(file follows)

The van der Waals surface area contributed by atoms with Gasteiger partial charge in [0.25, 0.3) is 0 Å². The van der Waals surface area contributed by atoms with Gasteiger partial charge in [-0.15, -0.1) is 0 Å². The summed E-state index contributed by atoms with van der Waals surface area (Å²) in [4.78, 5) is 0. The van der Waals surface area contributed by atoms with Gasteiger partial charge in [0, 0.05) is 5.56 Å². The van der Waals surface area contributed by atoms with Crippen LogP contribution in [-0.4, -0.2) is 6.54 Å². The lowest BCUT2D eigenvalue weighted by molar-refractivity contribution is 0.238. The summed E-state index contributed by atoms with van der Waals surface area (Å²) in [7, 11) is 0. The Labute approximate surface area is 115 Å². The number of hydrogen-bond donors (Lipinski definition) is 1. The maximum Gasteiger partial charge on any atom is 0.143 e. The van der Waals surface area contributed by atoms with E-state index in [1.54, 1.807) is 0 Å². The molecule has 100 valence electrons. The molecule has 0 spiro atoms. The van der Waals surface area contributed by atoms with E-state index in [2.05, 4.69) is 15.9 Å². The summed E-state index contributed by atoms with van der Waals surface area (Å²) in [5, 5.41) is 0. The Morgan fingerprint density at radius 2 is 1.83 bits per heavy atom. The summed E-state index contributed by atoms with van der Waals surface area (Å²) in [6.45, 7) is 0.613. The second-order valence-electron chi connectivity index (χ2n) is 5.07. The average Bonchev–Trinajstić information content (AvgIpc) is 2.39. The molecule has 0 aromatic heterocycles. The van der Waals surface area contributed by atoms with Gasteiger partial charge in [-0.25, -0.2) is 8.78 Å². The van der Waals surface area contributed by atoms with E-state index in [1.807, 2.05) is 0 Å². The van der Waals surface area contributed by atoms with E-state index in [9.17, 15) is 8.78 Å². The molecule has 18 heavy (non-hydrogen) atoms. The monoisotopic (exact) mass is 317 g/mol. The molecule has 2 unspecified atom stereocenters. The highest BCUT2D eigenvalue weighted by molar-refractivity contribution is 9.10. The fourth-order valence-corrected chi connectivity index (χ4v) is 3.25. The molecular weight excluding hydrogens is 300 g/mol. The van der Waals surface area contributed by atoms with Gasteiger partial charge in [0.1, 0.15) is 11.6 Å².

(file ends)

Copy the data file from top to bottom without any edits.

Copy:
The van der Waals surface area contributed by atoms with Gasteiger partial charge in [0.25, 0.3) is 0 Å². The van der Waals surface area contributed by atoms with Gasteiger partial charge in [-0.15, -0.1) is 0 Å². The summed E-state index contributed by atoms with van der Waals surface area (Å²) in [4.78, 5) is 0. The van der Waals surface area contributed by atoms with Gasteiger partial charge in [0, 0.05) is 5.56 Å². The van der Waals surface area contributed by atoms with Crippen LogP contribution in [-0.4, -0.2) is 6.54 Å². The lowest BCUT2D eigenvalue weighted by molar-refractivity contribution is 0.238. The summed E-state index contributed by atoms with van der Waals surface area (Å²) in [7, 11) is 0. The Labute approximate surface area is 115 Å². The number of hydrogen-bond donors (Lipinski definition) is 1. The maximum Gasteiger partial charge on any atom is 0.143 e. The van der Waals surface area contributed by atoms with E-state index in [1.54, 1.807) is 0 Å². The molecule has 100 valence electrons. The molecule has 0 spiro atoms. The van der Waals surface area contributed by atoms with E-state index in [2.05, 4.69) is 15.9 Å². The summed E-state index contributed by atoms with van der Waals surface area (Å²) in [5, 5.41) is 0. The Morgan fingerprint density at radius 2 is 1.83 bits per heavy atom. The summed E-state index contributed by atoms with van der Waals surface area (Å²) in [6.45, 7) is 0.613. The second-order valence-electron chi connectivity index (χ2n) is 5.07. The average Bonchev–Trinajstić information content (AvgIpc) is 2.39. The molecule has 0 aromatic heterocycles. The van der Waals surface area contributed by atoms with Gasteiger partial charge in [-0.25, -0.2) is 8.78 Å². The van der Waals surface area contributed by atoms with E-state index in [1.807, 2.05) is 0 Å². The van der Waals surface area contributed by atoms with E-state index in [9.17, 15) is 8.78 Å². The molecule has 18 heavy (non-hydrogen) atoms. The monoisotopic (exact) mass is 317 g/mol. The molecule has 2 unspecified atom stereocenters. The highest BCUT2D eigenvalue weighted by molar-refractivity contribution is 9.10. The fourth-order valence-corrected chi connectivity index (χ4v) is 3.25. The molecular weight excluding hydrogens is 300 g/mol. The van der Waals surface area contributed by atoms with Gasteiger partial charge in [0.1, 0.15) is 11.6 Å².